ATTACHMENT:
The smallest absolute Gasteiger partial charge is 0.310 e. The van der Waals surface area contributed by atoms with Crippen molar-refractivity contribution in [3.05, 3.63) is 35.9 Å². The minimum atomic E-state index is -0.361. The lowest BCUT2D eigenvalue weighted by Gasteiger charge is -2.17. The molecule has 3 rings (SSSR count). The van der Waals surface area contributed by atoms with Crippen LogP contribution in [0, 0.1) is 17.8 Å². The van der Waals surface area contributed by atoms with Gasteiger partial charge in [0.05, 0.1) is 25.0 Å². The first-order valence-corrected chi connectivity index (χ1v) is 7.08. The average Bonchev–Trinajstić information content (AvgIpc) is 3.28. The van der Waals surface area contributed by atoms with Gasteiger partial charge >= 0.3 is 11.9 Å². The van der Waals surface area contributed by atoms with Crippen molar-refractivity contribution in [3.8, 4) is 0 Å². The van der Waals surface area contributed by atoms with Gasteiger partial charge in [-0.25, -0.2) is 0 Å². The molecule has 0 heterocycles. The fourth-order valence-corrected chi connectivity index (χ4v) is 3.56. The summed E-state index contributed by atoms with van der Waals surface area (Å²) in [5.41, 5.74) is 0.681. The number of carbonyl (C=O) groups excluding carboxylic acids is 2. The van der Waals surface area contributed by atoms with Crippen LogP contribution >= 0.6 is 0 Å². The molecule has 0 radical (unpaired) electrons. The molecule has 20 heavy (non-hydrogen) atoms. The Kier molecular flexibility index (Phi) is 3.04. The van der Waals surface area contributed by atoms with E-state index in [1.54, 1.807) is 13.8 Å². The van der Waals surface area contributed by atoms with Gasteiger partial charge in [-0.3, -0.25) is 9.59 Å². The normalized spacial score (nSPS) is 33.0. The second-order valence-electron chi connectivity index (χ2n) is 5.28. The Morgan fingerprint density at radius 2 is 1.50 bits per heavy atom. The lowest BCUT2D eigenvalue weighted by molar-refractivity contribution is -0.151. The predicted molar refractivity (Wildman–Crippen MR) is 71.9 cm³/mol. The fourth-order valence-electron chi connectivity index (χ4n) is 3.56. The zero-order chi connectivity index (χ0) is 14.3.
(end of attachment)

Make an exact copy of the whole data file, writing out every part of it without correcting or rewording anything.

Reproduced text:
The smallest absolute Gasteiger partial charge is 0.310 e. The van der Waals surface area contributed by atoms with Crippen molar-refractivity contribution in [3.05, 3.63) is 35.9 Å². The minimum atomic E-state index is -0.361. The lowest BCUT2D eigenvalue weighted by Gasteiger charge is -2.17. The molecule has 3 rings (SSSR count). The van der Waals surface area contributed by atoms with Crippen LogP contribution in [0, 0.1) is 17.8 Å². The van der Waals surface area contributed by atoms with Gasteiger partial charge in [0.05, 0.1) is 25.0 Å². The first-order valence-corrected chi connectivity index (χ1v) is 7.08. The average Bonchev–Trinajstić information content (AvgIpc) is 3.28. The van der Waals surface area contributed by atoms with Gasteiger partial charge >= 0.3 is 11.9 Å². The van der Waals surface area contributed by atoms with Crippen molar-refractivity contribution in [3.8, 4) is 0 Å². The van der Waals surface area contributed by atoms with Gasteiger partial charge in [-0.25, -0.2) is 0 Å². The molecule has 0 heterocycles. The fourth-order valence-corrected chi connectivity index (χ4v) is 3.56. The summed E-state index contributed by atoms with van der Waals surface area (Å²) in [5.41, 5.74) is 0.681. The number of carbonyl (C=O) groups excluding carboxylic acids is 2. The van der Waals surface area contributed by atoms with Crippen LogP contribution >= 0.6 is 0 Å². The molecule has 0 radical (unpaired) electrons. The molecule has 20 heavy (non-hydrogen) atoms. The Kier molecular flexibility index (Phi) is 3.04. The van der Waals surface area contributed by atoms with E-state index in [1.54, 1.807) is 13.8 Å². The van der Waals surface area contributed by atoms with Gasteiger partial charge in [-0.3, -0.25) is 9.59 Å². The normalized spacial score (nSPS) is 33.0. The second-order valence-electron chi connectivity index (χ2n) is 5.28. The Morgan fingerprint density at radius 2 is 1.50 bits per heavy atom. The lowest BCUT2D eigenvalue weighted by molar-refractivity contribution is -0.151. The predicted molar refractivity (Wildman–Crippen MR) is 71.9 cm³/mol. The fourth-order valence-electron chi connectivity index (χ4n) is 3.56. The zero-order chi connectivity index (χ0) is 14.3.